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Void Contract Definition and What Happens

Void Contract Definition and What Happens

Void Contract Definition and What Happens

Andrew Bloomenthal has 20+ years of editorial experience as a financial journalist and as a financial services marketing writer.

A void contract is an unenforceable agreement.

A void contract is different from a voidable contract. A void contract is never legally valid or enforceable, while a voidable contract may be valid until one party rejects the terms. Voidable contracts can be enforceable after any defects are corrected. However, both void and voidable contracts can be nullified for similar reasons.

Key Takeaways:

– A void contract is an illegitimate and unenforceable agreement.

– A void contract differs from a voidable contract, although both can be nullified.

– A contract may be void if it is not enforceable as originally written.

– Void contracts can occur when one party is incapable of fully understanding the agreement.

– Agreements involving minors or illegal activities are generally void.

Understanding Void Contracts

A contract can be void if it’s not enforceable as originally written. Void contracts are illegal, unfair, or against public policy. A valid contract must have clear offer and acceptance, consideration, a legal purpose, clear and certain terms, and consenting parties with legal capacity. Some contracts must be in writing, especially for major transactions.

Instances when a contract would be void include:

– Illegal contracts for criminal activities.

– Contracts for impossible actions.

– Contracts where a party lacks understanding, such as minors or intoxicated individuals.

– Contracts formed under duress, threats, undue influence, or fraud.

– Contracts with vague terms that are difficult to enforce.

Understanding the meaning of void contracts is crucial in financial or business situations to ensure agreements are legally sound.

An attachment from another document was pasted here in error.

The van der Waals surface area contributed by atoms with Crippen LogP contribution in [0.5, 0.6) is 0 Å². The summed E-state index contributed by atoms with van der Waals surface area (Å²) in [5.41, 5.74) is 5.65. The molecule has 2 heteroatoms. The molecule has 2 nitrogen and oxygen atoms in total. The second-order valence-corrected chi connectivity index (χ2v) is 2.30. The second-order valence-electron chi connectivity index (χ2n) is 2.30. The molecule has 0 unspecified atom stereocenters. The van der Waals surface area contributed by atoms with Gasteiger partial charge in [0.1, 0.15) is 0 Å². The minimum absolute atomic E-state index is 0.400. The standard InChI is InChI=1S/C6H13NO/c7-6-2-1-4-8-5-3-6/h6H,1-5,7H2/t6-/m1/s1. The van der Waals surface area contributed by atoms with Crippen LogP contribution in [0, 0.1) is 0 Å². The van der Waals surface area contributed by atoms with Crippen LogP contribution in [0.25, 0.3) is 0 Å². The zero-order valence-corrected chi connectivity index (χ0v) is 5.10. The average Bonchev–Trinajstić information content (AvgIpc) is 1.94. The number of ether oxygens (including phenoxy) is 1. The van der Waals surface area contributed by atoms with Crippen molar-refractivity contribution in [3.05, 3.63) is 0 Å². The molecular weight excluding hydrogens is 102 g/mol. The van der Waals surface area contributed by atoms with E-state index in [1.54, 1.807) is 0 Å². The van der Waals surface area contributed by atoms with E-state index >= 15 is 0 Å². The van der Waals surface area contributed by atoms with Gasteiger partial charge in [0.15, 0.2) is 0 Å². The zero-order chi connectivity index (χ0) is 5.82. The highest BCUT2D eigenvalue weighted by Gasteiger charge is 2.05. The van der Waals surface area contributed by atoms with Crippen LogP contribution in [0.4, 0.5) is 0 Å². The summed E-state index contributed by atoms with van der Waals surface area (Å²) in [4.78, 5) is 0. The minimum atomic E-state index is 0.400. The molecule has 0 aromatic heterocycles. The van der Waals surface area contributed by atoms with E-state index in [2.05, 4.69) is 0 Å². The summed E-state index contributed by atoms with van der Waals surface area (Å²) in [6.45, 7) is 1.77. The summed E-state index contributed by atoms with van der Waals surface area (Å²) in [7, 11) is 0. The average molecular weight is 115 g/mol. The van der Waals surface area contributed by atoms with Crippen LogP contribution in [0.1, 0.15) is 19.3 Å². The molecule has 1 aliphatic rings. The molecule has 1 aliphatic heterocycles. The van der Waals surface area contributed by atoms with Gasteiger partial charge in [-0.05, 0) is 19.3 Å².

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Voidable Contract vs. Void Contract

A void contract is usually not enforceable from its inception. A contract may be voidable if its circumstances are questionable. Voidable contracts involve actions that allow one party to cancel the contract, such as illegal or unfair actions by the other party.

For example, contracts can be voidable if one party withholds information or provides inaccurate information. Agreements with minors give them the right to void the contract until reaching adulthood. In a voidable contract, the party subjected to duress, fraud, undue influence, or other factors can choose to enforce or void the contract.

Can a Void Contract Become Valid If It’s Corrected?

No, a void contract can’t be made valid by mutual agreement. Once a contract is deemed void, it ceases to exist legally.

How Can You Nullify a Voidable Contract?

A contract can be nullified if it contains illegal or unreasonable terms. Courts may also invalidate a contract if one party was incapable of entering into a legal contract at the time of signing.

Exceptions for Enforcing Void Contracts

Void contracts are unenforceable due to flaws. However, some jurisdictions allow for "severability," where problem parts are removed and the remaining sections are enforceable.

How Do You Void a Check?

To void a check, write "VOID" on both sides. This prevents others from using the check.

What Happens If a Contract is Considered Void After Completion?

When a contract is deemed void, it legally ceases to exist. Actions taken under the void contract are generally not recoverable.

The Bottom Line

"Void" is the legal term for an unenforceable contract. It may contain aspects not allowed under the law or have vague or impossible terms.

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